Every Woman Needs a Saree 47

Every woman deserves to be wrapped in nine yards of fabulous. The saree is iconic, symbolic, powerful, ageless, timeless and inexhaustibly versatile. There are hundreds of ways to wear a saree, you can show as much or as little flesh as you like and your saree will never make you feel guilty for piling on a couple of pounds. A symbol of feminine beauty and grace, I don’t think many people could disagree with the fact that the saree is the most enchanting and elegant garment of all time. Thank you, India!

Sarees have been mentioned in the ancient and sacred Vedic scriptures, and to this day remain on trend! A saree is woven with its own unique history, tradition and culture of India. The delicate silk and cotton mix of Chanderi sarees inspired by Mughal palaces and ancient royalty from Madhya Pradesh. The wide borders of Kanjivaram silk from Tamil Nadu. The rich floral details of a Banarasi from Varanasi. The natural colours of a Sambalpuri woven in Orissa. The tie-dyed designs of a Bandhani made across Northern India. The Baluchari sarees from Bengal, which literally have a story to tell as they are embroidered with scenes from famous tales…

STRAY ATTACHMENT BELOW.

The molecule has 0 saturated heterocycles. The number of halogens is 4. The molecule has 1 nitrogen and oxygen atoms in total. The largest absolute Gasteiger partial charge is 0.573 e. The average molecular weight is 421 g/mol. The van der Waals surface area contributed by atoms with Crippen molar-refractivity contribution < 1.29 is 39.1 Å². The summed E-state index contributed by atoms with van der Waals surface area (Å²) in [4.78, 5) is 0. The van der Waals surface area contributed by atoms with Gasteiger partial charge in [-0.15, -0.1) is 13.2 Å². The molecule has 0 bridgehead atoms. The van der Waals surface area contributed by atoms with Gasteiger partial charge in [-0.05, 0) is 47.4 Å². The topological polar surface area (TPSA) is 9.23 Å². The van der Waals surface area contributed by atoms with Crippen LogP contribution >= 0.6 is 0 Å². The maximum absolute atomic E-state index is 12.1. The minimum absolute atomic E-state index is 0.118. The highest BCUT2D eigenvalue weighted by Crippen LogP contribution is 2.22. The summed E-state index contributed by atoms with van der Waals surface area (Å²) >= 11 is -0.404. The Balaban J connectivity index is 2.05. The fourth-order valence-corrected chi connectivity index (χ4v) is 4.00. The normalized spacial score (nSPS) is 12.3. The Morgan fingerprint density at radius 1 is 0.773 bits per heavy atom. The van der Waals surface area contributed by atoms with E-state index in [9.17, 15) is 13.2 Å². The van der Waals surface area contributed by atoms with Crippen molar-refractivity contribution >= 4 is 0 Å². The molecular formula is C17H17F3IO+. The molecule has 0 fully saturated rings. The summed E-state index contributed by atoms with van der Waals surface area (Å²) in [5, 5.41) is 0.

It felt almost like a privilege but when I was draped in my bridal saree for the first time, I was wearing two thousand years of history (a Paithani from Maharashtra)! My mum was really nervous at the prospect of wearing a saree when she came to India. She thought she would look awful, she didn’t think she would be able to pull it off. Mum was dreading it. The magic of the saree didn’t fail though, when the shopkeeper draped that pure silk around her, she burst into tears because she had never worn something so beautiful. She felt gorgeous and found that wearing a saree boosted her confidence!